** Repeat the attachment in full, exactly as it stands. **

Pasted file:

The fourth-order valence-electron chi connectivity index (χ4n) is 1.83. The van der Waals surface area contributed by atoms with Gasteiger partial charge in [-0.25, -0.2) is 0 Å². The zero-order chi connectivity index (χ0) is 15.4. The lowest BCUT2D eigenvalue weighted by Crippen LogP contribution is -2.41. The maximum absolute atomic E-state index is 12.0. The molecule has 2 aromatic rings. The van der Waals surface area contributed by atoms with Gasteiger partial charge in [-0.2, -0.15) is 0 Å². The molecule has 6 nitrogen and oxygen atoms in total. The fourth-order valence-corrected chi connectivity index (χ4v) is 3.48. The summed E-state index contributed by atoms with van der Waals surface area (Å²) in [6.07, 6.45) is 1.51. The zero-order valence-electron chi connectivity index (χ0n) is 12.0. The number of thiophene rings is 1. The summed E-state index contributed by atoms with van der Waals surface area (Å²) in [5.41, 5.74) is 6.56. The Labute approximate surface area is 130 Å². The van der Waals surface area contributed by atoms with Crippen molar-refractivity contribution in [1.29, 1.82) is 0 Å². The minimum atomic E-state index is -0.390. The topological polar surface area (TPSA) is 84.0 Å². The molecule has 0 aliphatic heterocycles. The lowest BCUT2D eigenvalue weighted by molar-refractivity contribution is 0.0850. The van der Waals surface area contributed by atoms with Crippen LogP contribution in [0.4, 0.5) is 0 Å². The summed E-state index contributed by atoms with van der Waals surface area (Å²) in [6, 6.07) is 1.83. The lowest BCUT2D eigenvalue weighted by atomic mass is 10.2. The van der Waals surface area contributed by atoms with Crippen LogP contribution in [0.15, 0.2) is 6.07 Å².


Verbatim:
The fourth-order valence-electron chi connectivity index (χ4n) is 1.83. The van der Waals surface area contributed by atoms with Gasteiger partial charge in [-0.25, -0.2) is 0 Å². The zero-order chi connectivity index (χ0) is 15.4. The lowest BCUT2D eigenvalue weighted by Crippen LogP contribution is -2.41. The maximum absolute atomic E-state index is 12.0. The molecule has 2 aromatic rings. The van der Waals surface area contributed by atoms with Gasteiger partial charge in [-0.2, -0.15) is 0 Å². The molecule has 6 nitrogen and oxygen atoms in total. The fourth-order valence-corrected chi connectivity index (χ4v) is 3.48. The summed E-state index contributed by atoms with van der Waals surface area (Å²) in [6.07, 6.45) is 1.51. The zero-order valence-electron chi connectivity index (χ0n) is 12.0. The number of thiophene rings is 1. The summed E-state index contributed by atoms with van der Waals surface area (Å²) in [5.41, 5.74) is 6.56. The Labute approximate surface area is 130 Å². The van der Waals surface area contributed by atoms with Crippen molar-refractivity contribution in [1.29, 1.82) is 0 Å². The minimum atomic E-state index is -0.390. The topological polar surface area (TPSA) is 84.0 Å². The molecule has 0 aliphatic heterocycles. The lowest BCUT2D eigenvalue weighted by molar-refractivity contribution is 0.0850. The van der Waals surface area contributed by atoms with Crippen LogP contribution in [0.4, 0.5) is 0 Å². The summed E-state index contributed by atoms with van der Waals surface area (Å²) in [6, 6.07) is 1.83. The lowest BCUT2D eigenvalue weighted by atomic mass is 10.2. The van der Waals surface area contributed by atoms with Crippen LogP contribution in [0.15, 0.2) is 6.07 Å².